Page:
Iran decree hopes to end nuclear standoff

Source:Global Times Published: 2013-1-24 0:38:01


Illustration: Liu Rui
Illustration: Liu Rui

Last week, Iran confirmed the fatwa against nuclear weapons issued by the country's supreme leader Ayatollah Seyyed Ali Khamenei.

On January 15, Iran's Ministry of Foreign Affairs made the announcement, suggesting that the edict should end the debate over whether Tehran was pursuing nuclear arms.

Although it is a religious decree, it was issued by Khamenei, who enjoys the country's highest jurisprudent authority. He also has the final say in all Iran's affairs. Therefore, the decree is binding for Iran's government and people.

Khamenei has expressed his opposition to the development of nuclear weapons several times. Iran's government and officials have also reached a consensus and common viewpoint. Iran plans to make use of nuclear energy peacefully instead of developing nuclear weapons.

The EU has imposed restrictions on cooperation with Iran in foreign trade, financial services, energy sectors and technologies, and banned the provision of insurance and reinsurance in its member states to Iran and Iranian-owned companies.

US and EU leaders are trying to tighten restrictions on business with Iran. According to a recent report by the US Energy Information Administration, Iran's oil production fell by 1 million barrels per day in September and October 2012, compared to the same period in 2011.

The living standards of Iranians have deeply deteriorated due to the sanctions. The Iranian government has gradually become aware of this economic and political dilemma.

If Iran ignores the pressure and opposition from the international community, it may face a more dangerous situation and plight. Thus, the predicament has forced Iran to make the change.

On January 15, Iranian foreign ministry spokesman Ramin Mehmanparast said a new round of Six-Party Talks on the Iran nuclear issue would be held in the future. It was reported that the talk would be held in Istanbul, Turkey later this month.

Iran's positive attitude will provide room for maneuver between itself and Western countries.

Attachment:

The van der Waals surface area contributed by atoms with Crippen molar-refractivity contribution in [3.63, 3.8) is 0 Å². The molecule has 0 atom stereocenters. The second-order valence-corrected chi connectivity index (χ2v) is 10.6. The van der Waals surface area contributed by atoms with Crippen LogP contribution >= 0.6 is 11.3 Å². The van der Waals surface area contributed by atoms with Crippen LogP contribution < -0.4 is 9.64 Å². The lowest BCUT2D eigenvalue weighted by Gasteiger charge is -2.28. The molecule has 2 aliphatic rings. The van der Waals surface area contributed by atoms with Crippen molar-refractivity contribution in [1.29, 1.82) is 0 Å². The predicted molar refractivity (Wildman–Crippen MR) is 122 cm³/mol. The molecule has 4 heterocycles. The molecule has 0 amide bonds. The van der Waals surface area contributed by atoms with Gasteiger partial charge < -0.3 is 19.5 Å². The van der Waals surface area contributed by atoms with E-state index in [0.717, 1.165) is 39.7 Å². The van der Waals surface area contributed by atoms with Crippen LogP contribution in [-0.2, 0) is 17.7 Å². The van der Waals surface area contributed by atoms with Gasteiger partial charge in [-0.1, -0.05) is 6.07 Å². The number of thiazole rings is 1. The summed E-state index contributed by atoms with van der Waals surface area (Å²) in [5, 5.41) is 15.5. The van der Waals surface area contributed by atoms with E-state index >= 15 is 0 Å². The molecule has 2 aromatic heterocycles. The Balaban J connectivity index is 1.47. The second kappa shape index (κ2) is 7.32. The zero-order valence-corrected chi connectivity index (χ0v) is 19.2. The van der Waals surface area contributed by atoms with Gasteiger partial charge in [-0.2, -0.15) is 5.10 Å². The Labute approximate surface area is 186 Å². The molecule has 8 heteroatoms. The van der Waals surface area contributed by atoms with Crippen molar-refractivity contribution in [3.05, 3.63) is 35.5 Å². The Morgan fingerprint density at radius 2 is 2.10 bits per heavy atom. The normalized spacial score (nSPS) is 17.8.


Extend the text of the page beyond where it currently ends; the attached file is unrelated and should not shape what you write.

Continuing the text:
This is also a window of opportunity which may push forward this round of negotiation. However, there is still a deep divergence between Iran and Western countries.

Western countries believe that Iran is secretly developing nuclear weapons, while Iran has claimed that it only wants to make progress in nuclear energy for civilian use. The ambiguity and divergence can't be dismissed without peaceful negotiations being held.

Mehmanparast's comments come a day ahead of a new round of talks in Tehran with UN nuclear inspectors from the International Atomic Energy Agency (IAEA) over the nuclear program.

The ministry spokesman said Iran was ready to clear up any questions through a deal with the IAEA.

Both Iran and Western countries fully understand each other's bottom lines. Western countries and the IAEA think that Iran should let the public know about its civilian nuclear program. They request that Western countries and the IAEA be allowed to examine Iran's nuclear program at any time.

Iran believes that the agency's suspicions are based on fake intelligence from the US, Israel and other countries. It hopes that Western countries will recognize Iran's right to use civilian nuclear energy.

The structured approach is based on the bottom line of the two sides. However,the divergence between Iran and Western countries is great and cannot be reconciled easily.

The article was compiled by Global Times reporter Zhao Nan based on an interview with Yu Guoqing, an associate researcher at the Institute of West Asian and African Studies at the Chinese Academy of Social Sciences.

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